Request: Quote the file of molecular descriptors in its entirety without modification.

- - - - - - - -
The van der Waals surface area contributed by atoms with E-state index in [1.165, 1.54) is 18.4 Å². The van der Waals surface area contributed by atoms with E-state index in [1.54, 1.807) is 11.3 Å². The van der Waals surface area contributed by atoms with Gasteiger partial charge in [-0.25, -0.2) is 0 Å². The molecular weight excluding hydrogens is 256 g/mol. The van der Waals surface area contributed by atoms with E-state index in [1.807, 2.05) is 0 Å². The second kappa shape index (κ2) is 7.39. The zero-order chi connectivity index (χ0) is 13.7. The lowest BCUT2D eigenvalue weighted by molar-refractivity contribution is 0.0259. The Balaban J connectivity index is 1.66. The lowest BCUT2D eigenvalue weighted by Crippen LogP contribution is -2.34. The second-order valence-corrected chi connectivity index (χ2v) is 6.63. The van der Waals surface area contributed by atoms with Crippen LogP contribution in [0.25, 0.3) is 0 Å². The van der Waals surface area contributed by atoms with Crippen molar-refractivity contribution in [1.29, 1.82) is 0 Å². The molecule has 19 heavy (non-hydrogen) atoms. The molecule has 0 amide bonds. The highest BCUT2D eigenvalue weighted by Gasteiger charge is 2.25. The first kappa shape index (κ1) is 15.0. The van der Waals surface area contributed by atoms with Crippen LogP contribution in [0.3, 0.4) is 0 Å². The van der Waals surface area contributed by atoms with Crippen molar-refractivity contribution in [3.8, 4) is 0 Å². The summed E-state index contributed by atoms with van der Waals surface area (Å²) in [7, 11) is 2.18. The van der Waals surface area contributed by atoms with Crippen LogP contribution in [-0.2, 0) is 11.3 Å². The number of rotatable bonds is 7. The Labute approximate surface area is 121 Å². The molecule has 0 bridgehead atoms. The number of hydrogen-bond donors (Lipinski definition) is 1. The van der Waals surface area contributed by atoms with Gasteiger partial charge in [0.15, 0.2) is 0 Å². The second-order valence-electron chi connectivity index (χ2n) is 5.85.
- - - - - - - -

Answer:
The van der Waals surface area contributed by atoms with E-state index in [1.165, 1.54) is 18.4 Å². The van der Waals surface area contributed by atoms with E-state index in [1.54, 1.807) is 11.3 Å². The van der Waals surface area contributed by atoms with Gasteiger partial charge in [-0.25, -0.2) is 0 Å². The molecular weight excluding hydrogens is 256 g/mol. The van der Waals surface area contributed by atoms with E-state index in [1.807, 2.05) is 0 Å². The second kappa shape index (κ2) is 7.39. The zero-order chi connectivity index (χ0) is 13.7. The lowest BCUT2D eigenvalue weighted by molar-refractivity contribution is 0.0259. The Balaban J connectivity index is 1.66. The lowest BCUT2D eigenvalue weighted by Crippen LogP contribution is -2.34. The second-order valence-corrected chi connectivity index (χ2v) is 6.63. The van der Waals surface area contributed by atoms with Crippen LogP contribution in [0.25, 0.3) is 0 Å². The van der Waals surface area contributed by atoms with Crippen molar-refractivity contribution in [1.29, 1.82) is 0 Å². The molecule has 19 heavy (non-hydrogen) atoms. The molecule has 0 amide bonds. The highest BCUT2D eigenvalue weighted by Gasteiger charge is 2.25. The first kappa shape index (κ1) is 15.0. The van der Waals surface area contributed by atoms with Crippen LogP contribution in [0.3, 0.4) is 0 Å². The van der Waals surface area contributed by atoms with Crippen molar-refractivity contribution in [3.8, 4) is 0 Å². The summed E-state index contributed by atoms with van der Waals surface area (Å²) in [7, 11) is 2.18. The van der Waals surface area contributed by atoms with Crippen LogP contribution in [-0.2, 0) is 11.3 Å². The number of rotatable bonds is 7. The Labute approximate surface area is 121 Å². The molecule has 0 bridgehead atoms. The number of hydrogen-bond donors (Lipinski definition) is 1. The van der Waals surface area contributed by atoms with Gasteiger partial charge in [0.15, 0.2) is 0 Å². The second-order valence-electron chi connectivity index (χ2n) is 5.85.